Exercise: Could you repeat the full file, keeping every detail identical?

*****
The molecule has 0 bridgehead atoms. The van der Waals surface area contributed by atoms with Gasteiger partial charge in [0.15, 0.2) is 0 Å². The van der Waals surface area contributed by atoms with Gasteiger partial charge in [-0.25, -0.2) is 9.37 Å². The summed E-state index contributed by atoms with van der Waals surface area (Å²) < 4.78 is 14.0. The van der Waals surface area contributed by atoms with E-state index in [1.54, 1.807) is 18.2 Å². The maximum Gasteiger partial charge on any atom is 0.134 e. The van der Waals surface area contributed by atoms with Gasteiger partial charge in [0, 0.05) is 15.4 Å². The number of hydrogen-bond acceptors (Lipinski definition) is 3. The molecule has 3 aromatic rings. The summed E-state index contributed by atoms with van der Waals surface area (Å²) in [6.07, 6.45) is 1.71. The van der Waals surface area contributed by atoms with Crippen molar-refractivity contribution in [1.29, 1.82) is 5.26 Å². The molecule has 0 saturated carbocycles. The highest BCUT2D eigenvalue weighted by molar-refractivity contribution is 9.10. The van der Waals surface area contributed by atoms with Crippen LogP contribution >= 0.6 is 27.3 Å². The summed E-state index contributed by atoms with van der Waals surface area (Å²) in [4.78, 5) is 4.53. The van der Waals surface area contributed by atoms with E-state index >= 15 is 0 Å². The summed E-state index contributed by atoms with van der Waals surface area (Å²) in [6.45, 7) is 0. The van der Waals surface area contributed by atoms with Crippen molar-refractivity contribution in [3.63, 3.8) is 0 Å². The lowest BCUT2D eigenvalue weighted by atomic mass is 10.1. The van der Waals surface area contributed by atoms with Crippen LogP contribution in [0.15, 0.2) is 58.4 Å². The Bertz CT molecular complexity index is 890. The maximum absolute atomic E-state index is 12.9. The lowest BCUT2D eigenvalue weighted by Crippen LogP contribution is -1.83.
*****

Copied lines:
The molecule has 0 bridgehead atoms. The van der Waals surface area contributed by atoms with Gasteiger partial charge in [0.15, 0.2) is 0 Å². The van der Waals surface area contributed by atoms with Gasteiger partial charge in [-0.25, -0.2) is 9.37 Å². The summed E-state index contributed by atoms with van der Waals surface area (Å²) < 4.78 is 14.0. The van der Waals surface area contributed by atoms with E-state index in [1.54, 1.807) is 18.2 Å². The maximum Gasteiger partial charge on any atom is 0.134 e. The van der Waals surface area contributed by atoms with Gasteiger partial charge in [0, 0.05) is 15.4 Å². The number of hydrogen-bond acceptors (Lipinski definition) is 3. The molecule has 3 aromatic rings. The summed E-state index contributed by atoms with van der Waals surface area (Å²) in [6.07, 6.45) is 1.71. The van der Waals surface area contributed by atoms with Crippen molar-refractivity contribution in [1.29, 1.82) is 5.26 Å². The molecule has 0 saturated carbocycles. The highest BCUT2D eigenvalue weighted by molar-refractivity contribution is 9.10. The van der Waals surface area contributed by atoms with Crippen LogP contribution >= 0.6 is 27.3 Å². The summed E-state index contributed by atoms with van der Waals surface area (Å²) in [4.78, 5) is 4.53. The van der Waals surface area contributed by atoms with E-state index >= 15 is 0 Å². The summed E-state index contributed by atoms with van der Waals surface area (Å²) in [6.45, 7) is 0. The van der Waals surface area contributed by atoms with Crippen molar-refractivity contribution in [3.63, 3.8) is 0 Å². The lowest BCUT2D eigenvalue weighted by atomic mass is 10.1. The van der Waals surface area contributed by atoms with Crippen LogP contribution in [0.15, 0.2) is 58.4 Å². The Bertz CT molecular complexity index is 890. The maximum absolute atomic E-state index is 12.9. The lowest BCUT2D eigenvalue weighted by Crippen LogP contribution is -1.83.